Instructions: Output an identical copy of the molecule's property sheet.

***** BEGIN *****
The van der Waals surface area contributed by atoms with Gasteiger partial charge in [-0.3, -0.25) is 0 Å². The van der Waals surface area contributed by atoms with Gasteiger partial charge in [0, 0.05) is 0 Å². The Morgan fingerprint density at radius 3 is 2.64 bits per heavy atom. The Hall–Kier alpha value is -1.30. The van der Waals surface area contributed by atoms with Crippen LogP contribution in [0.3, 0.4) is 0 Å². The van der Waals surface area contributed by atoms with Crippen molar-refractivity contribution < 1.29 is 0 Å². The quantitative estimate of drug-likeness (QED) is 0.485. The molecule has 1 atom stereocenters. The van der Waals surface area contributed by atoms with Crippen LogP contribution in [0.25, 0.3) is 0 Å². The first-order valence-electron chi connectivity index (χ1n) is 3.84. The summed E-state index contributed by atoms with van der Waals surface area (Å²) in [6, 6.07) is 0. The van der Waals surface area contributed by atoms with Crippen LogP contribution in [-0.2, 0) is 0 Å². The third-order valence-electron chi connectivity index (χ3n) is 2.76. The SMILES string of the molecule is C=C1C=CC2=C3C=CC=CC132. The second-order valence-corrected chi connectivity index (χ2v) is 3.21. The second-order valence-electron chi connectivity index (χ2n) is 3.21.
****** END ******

The van der Waals surface area contributed by atoms with Gasteiger partial charge in [-0.3, -0.25) is 0 Å². The van der Waals surface area contributed by atoms with Gasteiger partial charge in [0, 0.05) is 0 Å². The Morgan fingerprint density at radius 3 is 2.64 bits per heavy atom. The Hall–Kier alpha value is -1.30. The van der Waals surface area contributed by atoms with Crippen LogP contribution in [0.3, 0.4) is 0 Å². The van der Waals surface area contributed by atoms with Crippen molar-refractivity contribution < 1.29 is 0 Å². The quantitative estimate of drug-likeness (QED) is 0.485. The molecule has 1 atom stereocenters. The van der Waals surface area contributed by atoms with Crippen LogP contribution in [0.25, 0.3) is 0 Å². The first-order valence-electron chi connectivity index (χ1n) is 3.84. The summed E-state index contributed by atoms with van der Waals surface area (Å²) in [6, 6.07) is 0. The van der Waals surface area contributed by atoms with Crippen LogP contribution in [-0.2, 0) is 0 Å². The third-order valence-electron chi connectivity index (χ3n) is 2.76. The SMILES string of the molecule is C=C1C=CC2=C3C=CC=CC132. The second-order valence-corrected chi connectivity index (χ2v) is 3.21. The second-order valence-electron chi connectivity index (χ2n) is 3.21.